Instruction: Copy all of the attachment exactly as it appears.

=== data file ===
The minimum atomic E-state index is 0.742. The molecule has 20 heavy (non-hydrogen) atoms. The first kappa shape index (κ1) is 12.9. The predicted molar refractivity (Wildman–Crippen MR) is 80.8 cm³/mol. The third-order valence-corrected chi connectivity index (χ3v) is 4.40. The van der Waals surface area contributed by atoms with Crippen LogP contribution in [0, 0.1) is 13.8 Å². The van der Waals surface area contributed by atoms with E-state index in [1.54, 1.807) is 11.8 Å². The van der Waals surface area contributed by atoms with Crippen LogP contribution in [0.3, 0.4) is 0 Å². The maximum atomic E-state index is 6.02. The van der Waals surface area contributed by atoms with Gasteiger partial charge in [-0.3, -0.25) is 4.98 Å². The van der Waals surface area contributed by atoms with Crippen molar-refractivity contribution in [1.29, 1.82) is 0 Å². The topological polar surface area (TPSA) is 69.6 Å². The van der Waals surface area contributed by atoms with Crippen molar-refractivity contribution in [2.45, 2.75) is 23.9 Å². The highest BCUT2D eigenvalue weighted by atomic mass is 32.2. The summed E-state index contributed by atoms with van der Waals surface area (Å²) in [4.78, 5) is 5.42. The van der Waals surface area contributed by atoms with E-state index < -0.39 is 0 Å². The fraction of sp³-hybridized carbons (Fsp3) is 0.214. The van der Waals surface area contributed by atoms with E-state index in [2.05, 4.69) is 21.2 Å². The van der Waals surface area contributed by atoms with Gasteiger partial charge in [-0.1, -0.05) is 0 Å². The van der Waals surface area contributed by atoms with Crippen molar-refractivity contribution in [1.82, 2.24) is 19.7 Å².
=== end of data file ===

The minimum atomic E-state index is 0.742. The molecule has 20 heavy (non-hydrogen) atoms. The first kappa shape index (κ1) is 12.9. The predicted molar refractivity (Wildman–Crippen MR) is 80.8 cm³/mol. The third-order valence-corrected chi connectivity index (χ3v) is 4.40. The van der Waals surface area contributed by atoms with Crippen LogP contribution in [0, 0.1) is 13.8 Å². The van der Waals surface area contributed by atoms with E-state index in [1.54, 1.807) is 11.8 Å². The van der Waals surface area contributed by atoms with Crippen LogP contribution in [0.3, 0.4) is 0 Å². The maximum atomic E-state index is 6.02. The van der Waals surface area contributed by atoms with Gasteiger partial charge in [-0.3, -0.25) is 4.98 Å². The van der Waals surface area contributed by atoms with Crippen molar-refractivity contribution in [1.29, 1.82) is 0 Å². The topological polar surface area (TPSA) is 69.6 Å². The van der Waals surface area contributed by atoms with Crippen molar-refractivity contribution in [2.45, 2.75) is 23.9 Å². The highest BCUT2D eigenvalue weighted by atomic mass is 32.2. The summed E-state index contributed by atoms with van der Waals surface area (Å²) in [4.78, 5) is 5.42. The van der Waals surface area contributed by atoms with E-state index < -0.39 is 0 Å². The fraction of sp³-hybridized carbons (Fsp3) is 0.214. The van der Waals surface area contributed by atoms with E-state index in [2.05, 4.69) is 21.2 Å². The van der Waals surface area contributed by atoms with Gasteiger partial charge in [-0.1, -0.05) is 0 Å². The van der Waals surface area contributed by atoms with Crippen molar-refractivity contribution in [1.82, 2.24) is 19.7 Å².